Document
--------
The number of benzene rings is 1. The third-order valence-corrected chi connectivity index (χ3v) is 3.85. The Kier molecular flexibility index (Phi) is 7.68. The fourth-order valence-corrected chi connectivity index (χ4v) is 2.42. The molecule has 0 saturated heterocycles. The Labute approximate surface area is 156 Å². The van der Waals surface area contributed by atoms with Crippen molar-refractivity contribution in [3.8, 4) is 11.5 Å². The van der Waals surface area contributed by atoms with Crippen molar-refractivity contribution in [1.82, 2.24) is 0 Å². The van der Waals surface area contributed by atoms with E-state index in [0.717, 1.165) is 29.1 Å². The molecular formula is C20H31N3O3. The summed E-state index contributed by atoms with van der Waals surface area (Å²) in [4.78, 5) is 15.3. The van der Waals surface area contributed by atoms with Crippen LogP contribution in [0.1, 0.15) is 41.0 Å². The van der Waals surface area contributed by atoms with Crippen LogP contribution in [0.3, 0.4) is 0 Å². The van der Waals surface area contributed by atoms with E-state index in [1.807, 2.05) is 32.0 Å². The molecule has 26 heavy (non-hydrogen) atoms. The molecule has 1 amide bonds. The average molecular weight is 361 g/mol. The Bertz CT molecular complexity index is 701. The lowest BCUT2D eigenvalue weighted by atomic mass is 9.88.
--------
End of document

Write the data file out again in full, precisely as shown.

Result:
The number of benzene rings is 1. The third-order valence-corrected chi connectivity index (χ3v) is 3.85. The Kier molecular flexibility index (Phi) is 7.68. The fourth-order valence-corrected chi connectivity index (χ4v) is 2.42. The molecule has 0 saturated heterocycles. The Labute approximate surface area is 156 Å². The van der Waals surface area contributed by atoms with Crippen molar-refractivity contribution in [3.8, 4) is 11.5 Å². The van der Waals surface area contributed by atoms with Crippen molar-refractivity contribution in [1.82, 2.24) is 0 Å². The van der Waals surface area contributed by atoms with E-state index in [0.717, 1.165) is 29.1 Å². The molecular formula is C20H31N3O3. The summed E-state index contributed by atoms with van der Waals surface area (Å²) in [4.78, 5) is 15.3. The van der Waals surface area contributed by atoms with Crippen LogP contribution in [0.1, 0.15) is 41.0 Å². The van der Waals surface area contributed by atoms with Crippen LogP contribution in [0.3, 0.4) is 0 Å². The van der Waals surface area contributed by atoms with E-state index in [1.807, 2.05) is 32.0 Å². The molecule has 26 heavy (non-hydrogen) atoms. The molecule has 1 amide bonds. The average molecular weight is 361 g/mol. The Bertz CT molecular complexity index is 701. The lowest BCUT2D eigenvalue weighted by atomic mass is 9.88.